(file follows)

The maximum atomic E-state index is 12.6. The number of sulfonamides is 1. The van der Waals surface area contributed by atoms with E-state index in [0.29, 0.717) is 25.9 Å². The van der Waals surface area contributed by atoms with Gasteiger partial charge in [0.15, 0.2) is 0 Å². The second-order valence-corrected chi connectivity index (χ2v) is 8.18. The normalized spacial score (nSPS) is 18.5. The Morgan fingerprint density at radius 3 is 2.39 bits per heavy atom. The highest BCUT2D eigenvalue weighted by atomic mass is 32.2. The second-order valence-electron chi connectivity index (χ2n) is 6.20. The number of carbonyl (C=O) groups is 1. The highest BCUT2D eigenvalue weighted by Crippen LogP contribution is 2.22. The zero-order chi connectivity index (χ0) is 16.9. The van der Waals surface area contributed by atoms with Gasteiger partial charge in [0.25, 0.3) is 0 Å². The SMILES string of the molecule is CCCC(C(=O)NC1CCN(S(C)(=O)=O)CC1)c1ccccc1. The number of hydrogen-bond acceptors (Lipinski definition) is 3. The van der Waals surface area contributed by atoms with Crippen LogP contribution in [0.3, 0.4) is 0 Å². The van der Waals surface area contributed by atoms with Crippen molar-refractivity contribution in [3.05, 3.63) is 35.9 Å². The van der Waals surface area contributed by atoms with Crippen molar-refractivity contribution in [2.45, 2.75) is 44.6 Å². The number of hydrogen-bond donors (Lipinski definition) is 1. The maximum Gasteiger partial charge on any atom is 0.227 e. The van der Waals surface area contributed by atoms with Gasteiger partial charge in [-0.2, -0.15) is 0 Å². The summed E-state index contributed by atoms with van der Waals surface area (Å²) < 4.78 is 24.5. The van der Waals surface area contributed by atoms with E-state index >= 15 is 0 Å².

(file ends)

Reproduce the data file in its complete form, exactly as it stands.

The maximum atomic E-state index is 12.6. The number of sulfonamides is 1. The van der Waals surface area contributed by atoms with E-state index in [0.29, 0.717) is 25.9 Å². The van der Waals surface area contributed by atoms with Gasteiger partial charge in [0.15, 0.2) is 0 Å². The second-order valence-corrected chi connectivity index (χ2v) is 8.18. The normalized spacial score (nSPS) is 18.5. The Morgan fingerprint density at radius 3 is 2.39 bits per heavy atom. The highest BCUT2D eigenvalue weighted by atomic mass is 32.2. The second-order valence-electron chi connectivity index (χ2n) is 6.20. The number of carbonyl (C=O) groups is 1. The highest BCUT2D eigenvalue weighted by Crippen LogP contribution is 2.22. The zero-order chi connectivity index (χ0) is 16.9. The van der Waals surface area contributed by atoms with Gasteiger partial charge in [0.25, 0.3) is 0 Å². The SMILES string of the molecule is CCCC(C(=O)NC1CCN(S(C)(=O)=O)CC1)c1ccccc1. The number of hydrogen-bond acceptors (Lipinski definition) is 3. The van der Waals surface area contributed by atoms with Crippen LogP contribution in [0.3, 0.4) is 0 Å². The van der Waals surface area contributed by atoms with Crippen molar-refractivity contribution in [3.05, 3.63) is 35.9 Å². The van der Waals surface area contributed by atoms with Crippen molar-refractivity contribution in [2.45, 2.75) is 44.6 Å². The number of hydrogen-bond donors (Lipinski definition) is 1. The maximum Gasteiger partial charge on any atom is 0.227 e. The van der Waals surface area contributed by atoms with Gasteiger partial charge in [-0.2, -0.15) is 0 Å². The summed E-state index contributed by atoms with van der Waals surface area (Å²) < 4.78 is 24.5. The van der Waals surface area contributed by atoms with E-state index >= 15 is 0 Å².